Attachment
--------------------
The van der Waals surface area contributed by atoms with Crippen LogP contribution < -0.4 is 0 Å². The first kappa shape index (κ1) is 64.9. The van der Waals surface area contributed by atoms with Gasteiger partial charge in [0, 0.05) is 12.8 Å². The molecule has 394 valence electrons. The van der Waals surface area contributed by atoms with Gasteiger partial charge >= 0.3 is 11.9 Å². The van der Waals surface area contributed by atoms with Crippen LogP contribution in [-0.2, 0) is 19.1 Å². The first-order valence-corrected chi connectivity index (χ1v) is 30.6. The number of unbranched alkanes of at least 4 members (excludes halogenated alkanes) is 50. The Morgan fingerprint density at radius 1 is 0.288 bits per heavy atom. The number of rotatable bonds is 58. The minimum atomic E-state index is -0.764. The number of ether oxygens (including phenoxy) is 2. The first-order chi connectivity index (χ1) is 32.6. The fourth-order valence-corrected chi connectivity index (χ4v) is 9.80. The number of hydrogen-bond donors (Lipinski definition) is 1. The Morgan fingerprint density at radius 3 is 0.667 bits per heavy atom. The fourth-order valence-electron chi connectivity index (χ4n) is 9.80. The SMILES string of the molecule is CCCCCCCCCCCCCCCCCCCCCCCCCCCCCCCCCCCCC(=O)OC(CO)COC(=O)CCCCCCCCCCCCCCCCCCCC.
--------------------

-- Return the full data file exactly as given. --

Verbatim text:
The van der Waals surface area contributed by atoms with Crippen LogP contribution < -0.4 is 0 Å². The first kappa shape index (κ1) is 64.9. The van der Waals surface area contributed by atoms with Gasteiger partial charge in [0, 0.05) is 12.8 Å². The molecule has 394 valence electrons. The van der Waals surface area contributed by atoms with Gasteiger partial charge >= 0.3 is 11.9 Å². The van der Waals surface area contributed by atoms with Crippen LogP contribution in [-0.2, 0) is 19.1 Å². The first-order valence-corrected chi connectivity index (χ1v) is 30.6. The number of unbranched alkanes of at least 4 members (excludes halogenated alkanes) is 50. The Morgan fingerprint density at radius 1 is 0.288 bits per heavy atom. The number of rotatable bonds is 58. The minimum atomic E-state index is -0.764. The number of ether oxygens (including phenoxy) is 2. The first-order chi connectivity index (χ1) is 32.6. The fourth-order valence-corrected chi connectivity index (χ4v) is 9.80. The number of hydrogen-bond donors (Lipinski definition) is 1. The Morgan fingerprint density at radius 3 is 0.667 bits per heavy atom. The fourth-order valence-electron chi connectivity index (χ4n) is 9.80. The SMILES string of the molecule is CCCCCCCCCCCCCCCCCCCCCCCCCCCCCCCCCCCCC(=O)OC(CO)COC(=O)CCCCCCCCCCCCCCCCCCCC.